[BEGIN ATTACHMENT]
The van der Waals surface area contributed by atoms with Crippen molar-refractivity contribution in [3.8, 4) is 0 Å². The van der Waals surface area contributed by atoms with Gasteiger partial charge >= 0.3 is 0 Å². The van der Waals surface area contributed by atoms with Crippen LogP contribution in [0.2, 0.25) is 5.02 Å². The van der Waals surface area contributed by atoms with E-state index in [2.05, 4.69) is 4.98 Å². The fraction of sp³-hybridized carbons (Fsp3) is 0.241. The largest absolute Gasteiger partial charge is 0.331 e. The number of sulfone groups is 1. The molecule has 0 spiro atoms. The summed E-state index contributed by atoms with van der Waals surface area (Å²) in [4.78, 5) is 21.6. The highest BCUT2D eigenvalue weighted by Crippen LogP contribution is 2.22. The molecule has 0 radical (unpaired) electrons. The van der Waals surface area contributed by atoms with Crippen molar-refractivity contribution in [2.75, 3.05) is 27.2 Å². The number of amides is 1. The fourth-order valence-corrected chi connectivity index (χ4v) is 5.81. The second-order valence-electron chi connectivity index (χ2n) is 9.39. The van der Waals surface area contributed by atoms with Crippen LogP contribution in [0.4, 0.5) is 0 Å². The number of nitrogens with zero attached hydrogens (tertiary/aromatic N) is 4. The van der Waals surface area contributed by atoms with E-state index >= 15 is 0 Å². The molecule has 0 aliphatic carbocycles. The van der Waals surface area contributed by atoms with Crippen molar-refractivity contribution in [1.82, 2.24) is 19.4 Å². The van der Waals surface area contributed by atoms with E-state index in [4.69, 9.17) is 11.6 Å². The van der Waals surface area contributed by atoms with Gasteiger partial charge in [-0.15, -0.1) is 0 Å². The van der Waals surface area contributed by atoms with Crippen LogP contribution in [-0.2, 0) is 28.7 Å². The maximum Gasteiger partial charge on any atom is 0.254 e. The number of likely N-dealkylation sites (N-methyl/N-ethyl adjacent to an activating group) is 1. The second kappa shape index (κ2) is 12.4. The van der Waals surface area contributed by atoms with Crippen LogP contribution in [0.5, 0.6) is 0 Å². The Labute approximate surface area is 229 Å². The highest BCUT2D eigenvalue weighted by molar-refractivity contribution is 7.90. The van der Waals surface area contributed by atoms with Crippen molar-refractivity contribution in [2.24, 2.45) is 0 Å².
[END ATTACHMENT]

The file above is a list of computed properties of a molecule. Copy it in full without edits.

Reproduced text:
The van der Waals surface area contributed by atoms with Crippen molar-refractivity contribution in [3.8, 4) is 0 Å². The van der Waals surface area contributed by atoms with Gasteiger partial charge >= 0.3 is 0 Å². The van der Waals surface area contributed by atoms with Crippen LogP contribution in [0.2, 0.25) is 5.02 Å². The van der Waals surface area contributed by atoms with E-state index in [2.05, 4.69) is 4.98 Å². The fraction of sp³-hybridized carbons (Fsp3) is 0.241. The largest absolute Gasteiger partial charge is 0.331 e. The number of sulfone groups is 1. The molecule has 0 spiro atoms. The summed E-state index contributed by atoms with van der Waals surface area (Å²) in [4.78, 5) is 21.6. The highest BCUT2D eigenvalue weighted by Crippen LogP contribution is 2.22. The molecule has 0 radical (unpaired) electrons. The van der Waals surface area contributed by atoms with Crippen molar-refractivity contribution in [2.75, 3.05) is 27.2 Å². The number of amides is 1. The fourth-order valence-corrected chi connectivity index (χ4v) is 5.81. The second-order valence-electron chi connectivity index (χ2n) is 9.39. The van der Waals surface area contributed by atoms with Crippen LogP contribution in [0.4, 0.5) is 0 Å². The number of nitrogens with zero attached hydrogens (tertiary/aromatic N) is 4. The van der Waals surface area contributed by atoms with E-state index >= 15 is 0 Å². The molecule has 0 aliphatic carbocycles. The van der Waals surface area contributed by atoms with Crippen molar-refractivity contribution in [1.82, 2.24) is 19.4 Å². The van der Waals surface area contributed by atoms with E-state index in [4.69, 9.17) is 11.6 Å². The van der Waals surface area contributed by atoms with Gasteiger partial charge in [-0.15, -0.1) is 0 Å². The van der Waals surface area contributed by atoms with Crippen LogP contribution in [-0.2, 0) is 28.7 Å². The maximum Gasteiger partial charge on any atom is 0.254 e. The number of likely N-dealkylation sites (N-methyl/N-ethyl adjacent to an activating group) is 1. The second kappa shape index (κ2) is 12.4. The van der Waals surface area contributed by atoms with Crippen LogP contribution in [0.5, 0.6) is 0 Å². The Labute approximate surface area is 229 Å². The highest BCUT2D eigenvalue weighted by molar-refractivity contribution is 7.90. The van der Waals surface area contributed by atoms with Crippen molar-refractivity contribution in [2.24, 2.45) is 0 Å².